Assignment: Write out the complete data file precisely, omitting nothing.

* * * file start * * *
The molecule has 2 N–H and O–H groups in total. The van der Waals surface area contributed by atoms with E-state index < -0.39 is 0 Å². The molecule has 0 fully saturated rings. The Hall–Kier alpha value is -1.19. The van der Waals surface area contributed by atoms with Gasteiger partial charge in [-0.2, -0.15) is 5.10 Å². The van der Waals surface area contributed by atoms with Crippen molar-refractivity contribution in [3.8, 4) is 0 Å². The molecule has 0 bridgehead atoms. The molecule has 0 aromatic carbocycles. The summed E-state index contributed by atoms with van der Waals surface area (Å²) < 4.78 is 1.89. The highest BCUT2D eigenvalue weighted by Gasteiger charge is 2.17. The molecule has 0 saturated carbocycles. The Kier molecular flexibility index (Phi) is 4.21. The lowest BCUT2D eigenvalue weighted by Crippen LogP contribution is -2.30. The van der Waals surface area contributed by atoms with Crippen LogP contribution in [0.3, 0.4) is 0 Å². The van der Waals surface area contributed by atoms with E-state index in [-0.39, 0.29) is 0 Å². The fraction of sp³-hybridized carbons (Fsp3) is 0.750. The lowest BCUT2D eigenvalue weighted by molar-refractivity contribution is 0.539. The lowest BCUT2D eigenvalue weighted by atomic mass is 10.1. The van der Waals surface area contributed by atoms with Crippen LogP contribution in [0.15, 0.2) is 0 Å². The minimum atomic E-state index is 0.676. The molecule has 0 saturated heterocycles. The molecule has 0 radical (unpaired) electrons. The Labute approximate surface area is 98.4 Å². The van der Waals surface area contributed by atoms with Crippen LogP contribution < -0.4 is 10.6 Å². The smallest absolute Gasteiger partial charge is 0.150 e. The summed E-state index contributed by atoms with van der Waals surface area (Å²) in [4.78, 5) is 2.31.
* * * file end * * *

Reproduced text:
The molecule has 2 N–H and O–H groups in total. The van der Waals surface area contributed by atoms with E-state index < -0.39 is 0 Å². The molecule has 0 fully saturated rings. The Hall–Kier alpha value is -1.19. The van der Waals surface area contributed by atoms with Gasteiger partial charge in [-0.2, -0.15) is 5.10 Å². The van der Waals surface area contributed by atoms with Crippen molar-refractivity contribution in [3.8, 4) is 0 Å². The molecule has 0 bridgehead atoms. The molecule has 0 aromatic carbocycles. The summed E-state index contributed by atoms with van der Waals surface area (Å²) < 4.78 is 1.89. The highest BCUT2D eigenvalue weighted by Gasteiger charge is 2.17. The molecule has 0 saturated carbocycles. The Kier molecular flexibility index (Phi) is 4.21. The lowest BCUT2D eigenvalue weighted by Crippen LogP contribution is -2.30. The van der Waals surface area contributed by atoms with Crippen LogP contribution in [0.3, 0.4) is 0 Å². The van der Waals surface area contributed by atoms with E-state index in [-0.39, 0.29) is 0 Å². The fraction of sp³-hybridized carbons (Fsp3) is 0.750. The lowest BCUT2D eigenvalue weighted by molar-refractivity contribution is 0.539. The lowest BCUT2D eigenvalue weighted by atomic mass is 10.1. The van der Waals surface area contributed by atoms with Crippen LogP contribution in [0.15, 0.2) is 0 Å². The minimum atomic E-state index is 0.676. The molecule has 0 saturated heterocycles. The molecule has 0 radical (unpaired) electrons. The Labute approximate surface area is 98.4 Å². The van der Waals surface area contributed by atoms with Crippen LogP contribution < -0.4 is 10.6 Å². The smallest absolute Gasteiger partial charge is 0.150 e. The summed E-state index contributed by atoms with van der Waals surface area (Å²) in [4.78, 5) is 2.31.